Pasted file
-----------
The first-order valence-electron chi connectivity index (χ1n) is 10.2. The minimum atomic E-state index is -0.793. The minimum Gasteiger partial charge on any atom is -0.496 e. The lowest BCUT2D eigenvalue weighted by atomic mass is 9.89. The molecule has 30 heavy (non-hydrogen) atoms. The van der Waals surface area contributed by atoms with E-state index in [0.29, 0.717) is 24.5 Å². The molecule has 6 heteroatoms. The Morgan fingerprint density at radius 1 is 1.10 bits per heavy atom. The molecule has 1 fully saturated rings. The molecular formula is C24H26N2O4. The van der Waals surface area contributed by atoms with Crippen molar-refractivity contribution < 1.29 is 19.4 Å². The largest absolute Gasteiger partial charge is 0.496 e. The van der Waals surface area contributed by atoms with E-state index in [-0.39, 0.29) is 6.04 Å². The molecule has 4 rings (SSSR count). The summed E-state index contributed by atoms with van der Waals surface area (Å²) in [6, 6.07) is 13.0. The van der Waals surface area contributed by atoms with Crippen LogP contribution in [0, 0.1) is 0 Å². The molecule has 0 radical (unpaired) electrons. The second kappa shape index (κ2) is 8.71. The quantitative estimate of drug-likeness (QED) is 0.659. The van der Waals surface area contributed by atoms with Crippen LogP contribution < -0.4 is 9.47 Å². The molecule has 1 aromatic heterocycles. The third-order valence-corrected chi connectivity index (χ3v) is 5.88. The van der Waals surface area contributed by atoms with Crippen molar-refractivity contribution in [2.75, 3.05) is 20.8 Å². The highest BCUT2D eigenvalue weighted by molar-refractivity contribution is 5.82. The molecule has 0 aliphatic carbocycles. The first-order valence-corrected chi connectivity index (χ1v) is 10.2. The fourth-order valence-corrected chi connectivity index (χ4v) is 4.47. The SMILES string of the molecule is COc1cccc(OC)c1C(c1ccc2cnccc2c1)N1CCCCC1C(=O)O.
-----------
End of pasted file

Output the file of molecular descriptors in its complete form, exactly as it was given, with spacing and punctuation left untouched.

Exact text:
The first-order valence-electron chi connectivity index (χ1n) is 10.2. The minimum atomic E-state index is -0.793. The minimum Gasteiger partial charge on any atom is -0.496 e. The lowest BCUT2D eigenvalue weighted by atomic mass is 9.89. The molecule has 30 heavy (non-hydrogen) atoms. The van der Waals surface area contributed by atoms with E-state index in [0.29, 0.717) is 24.5 Å². The molecule has 6 heteroatoms. The Morgan fingerprint density at radius 1 is 1.10 bits per heavy atom. The molecule has 1 fully saturated rings. The molecular formula is C24H26N2O4. The van der Waals surface area contributed by atoms with Crippen molar-refractivity contribution < 1.29 is 19.4 Å². The largest absolute Gasteiger partial charge is 0.496 e. The van der Waals surface area contributed by atoms with E-state index in [-0.39, 0.29) is 6.04 Å². The molecule has 4 rings (SSSR count). The summed E-state index contributed by atoms with van der Waals surface area (Å²) in [6, 6.07) is 13.0. The van der Waals surface area contributed by atoms with Crippen LogP contribution in [0, 0.1) is 0 Å². The molecule has 0 radical (unpaired) electrons. The second kappa shape index (κ2) is 8.71. The quantitative estimate of drug-likeness (QED) is 0.659. The van der Waals surface area contributed by atoms with Crippen LogP contribution < -0.4 is 9.47 Å². The molecule has 1 aromatic heterocycles. The third-order valence-corrected chi connectivity index (χ3v) is 5.88. The van der Waals surface area contributed by atoms with Crippen molar-refractivity contribution in [2.75, 3.05) is 20.8 Å². The highest BCUT2D eigenvalue weighted by molar-refractivity contribution is 5.82. The molecule has 0 aliphatic carbocycles. The first-order valence-corrected chi connectivity index (χ1v) is 10.2. The fourth-order valence-corrected chi connectivity index (χ4v) is 4.47. The SMILES string of the molecule is COc1cccc(OC)c1C(c1ccc2cnccc2c1)N1CCCCC1C(=O)O.